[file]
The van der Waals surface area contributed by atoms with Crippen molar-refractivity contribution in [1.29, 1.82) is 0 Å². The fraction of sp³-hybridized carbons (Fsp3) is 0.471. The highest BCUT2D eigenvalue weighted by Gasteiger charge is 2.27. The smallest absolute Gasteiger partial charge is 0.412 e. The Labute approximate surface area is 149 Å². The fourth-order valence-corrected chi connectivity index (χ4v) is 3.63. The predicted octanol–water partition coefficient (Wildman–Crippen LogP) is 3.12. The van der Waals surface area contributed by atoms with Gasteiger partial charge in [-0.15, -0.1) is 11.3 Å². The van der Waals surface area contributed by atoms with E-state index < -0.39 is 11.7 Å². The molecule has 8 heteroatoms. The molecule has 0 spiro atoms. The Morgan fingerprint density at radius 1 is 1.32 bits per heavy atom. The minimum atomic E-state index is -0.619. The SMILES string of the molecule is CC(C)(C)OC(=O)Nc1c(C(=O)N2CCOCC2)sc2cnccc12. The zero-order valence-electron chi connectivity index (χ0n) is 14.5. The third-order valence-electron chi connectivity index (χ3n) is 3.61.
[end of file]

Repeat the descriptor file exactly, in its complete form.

The van der Waals surface area contributed by atoms with Crippen molar-refractivity contribution in [1.29, 1.82) is 0 Å². The fraction of sp³-hybridized carbons (Fsp3) is 0.471. The highest BCUT2D eigenvalue weighted by Gasteiger charge is 2.27. The smallest absolute Gasteiger partial charge is 0.412 e. The Labute approximate surface area is 149 Å². The fourth-order valence-corrected chi connectivity index (χ4v) is 3.63. The predicted octanol–water partition coefficient (Wildman–Crippen LogP) is 3.12. The van der Waals surface area contributed by atoms with Gasteiger partial charge in [-0.15, -0.1) is 11.3 Å². The van der Waals surface area contributed by atoms with E-state index < -0.39 is 11.7 Å². The molecule has 8 heteroatoms. The molecule has 0 spiro atoms. The Morgan fingerprint density at radius 1 is 1.32 bits per heavy atom. The minimum atomic E-state index is -0.619. The SMILES string of the molecule is CC(C)(C)OC(=O)Nc1c(C(=O)N2CCOCC2)sc2cnccc12. The zero-order valence-electron chi connectivity index (χ0n) is 14.5. The third-order valence-electron chi connectivity index (χ3n) is 3.61.